The Lyon hypothesis also accounted for the findings that one copy of the X-chromosome in female cells was highly condensed, and that mice with only one copy of the X-chromosome developed as infertile females, but which X-chromosome is inactivated is purely random and varies from cell to cell.

This is how female cats, but not males, can have tortoiseshell coats – there was the existence of two or more genetically distinct types of cells, with some cells responsible for black fur and others determining orange fur.

This theory was later extended to all mammals and led to an explanation for why women who are carriers of X-linked diseases can still show symptoms, such as bruising and excessive bleeding if carrying the recessive haemophilia gene, and was one of the first examples of epigenetics, now a scientific field in its own right, whereby changes in the expression of genes are caused not by alterations in the DNA itself but by non-genetic factors.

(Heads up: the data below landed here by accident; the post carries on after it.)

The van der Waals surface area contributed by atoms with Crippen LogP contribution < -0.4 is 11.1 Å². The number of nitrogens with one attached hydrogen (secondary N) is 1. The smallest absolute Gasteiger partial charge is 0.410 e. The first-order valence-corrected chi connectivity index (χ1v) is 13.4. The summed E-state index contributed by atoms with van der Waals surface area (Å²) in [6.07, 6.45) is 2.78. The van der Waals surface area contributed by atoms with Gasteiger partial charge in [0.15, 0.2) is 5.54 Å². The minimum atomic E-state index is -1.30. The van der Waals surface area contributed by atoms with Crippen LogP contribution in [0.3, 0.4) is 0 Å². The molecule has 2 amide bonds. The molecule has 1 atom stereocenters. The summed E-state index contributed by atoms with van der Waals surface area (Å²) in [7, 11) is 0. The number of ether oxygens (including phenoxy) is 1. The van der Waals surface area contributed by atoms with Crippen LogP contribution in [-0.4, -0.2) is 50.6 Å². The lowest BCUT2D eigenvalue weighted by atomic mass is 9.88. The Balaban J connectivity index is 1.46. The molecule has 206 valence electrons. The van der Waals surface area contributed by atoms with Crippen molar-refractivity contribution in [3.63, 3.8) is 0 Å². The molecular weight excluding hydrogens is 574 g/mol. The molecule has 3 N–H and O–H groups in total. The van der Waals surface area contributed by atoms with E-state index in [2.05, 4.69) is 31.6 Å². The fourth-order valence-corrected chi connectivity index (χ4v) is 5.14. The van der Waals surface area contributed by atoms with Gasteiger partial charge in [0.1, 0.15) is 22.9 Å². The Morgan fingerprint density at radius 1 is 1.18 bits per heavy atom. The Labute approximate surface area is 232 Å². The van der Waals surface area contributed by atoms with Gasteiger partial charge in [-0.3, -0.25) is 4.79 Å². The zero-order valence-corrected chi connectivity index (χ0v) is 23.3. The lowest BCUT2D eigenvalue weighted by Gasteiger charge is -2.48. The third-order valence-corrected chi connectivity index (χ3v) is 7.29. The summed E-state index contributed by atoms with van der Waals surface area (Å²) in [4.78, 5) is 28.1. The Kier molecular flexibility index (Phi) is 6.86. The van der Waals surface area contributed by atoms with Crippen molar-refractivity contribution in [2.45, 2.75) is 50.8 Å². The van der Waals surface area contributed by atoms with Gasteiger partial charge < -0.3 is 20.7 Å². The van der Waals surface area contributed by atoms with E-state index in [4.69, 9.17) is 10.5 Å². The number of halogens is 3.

Further notoriety came with Lyon’s work on the T-complex, a genetic peculiarity found in wild-type mice, which also came out of work on radiation, as well as her mouse genetics advocacy, and made many other contributions to mammalian genetics.

The European Cytogeneticists Association said: “Mary was among the first to recognise the importance of mouse mutants both as potential models of human disease and for investigating biological processes.”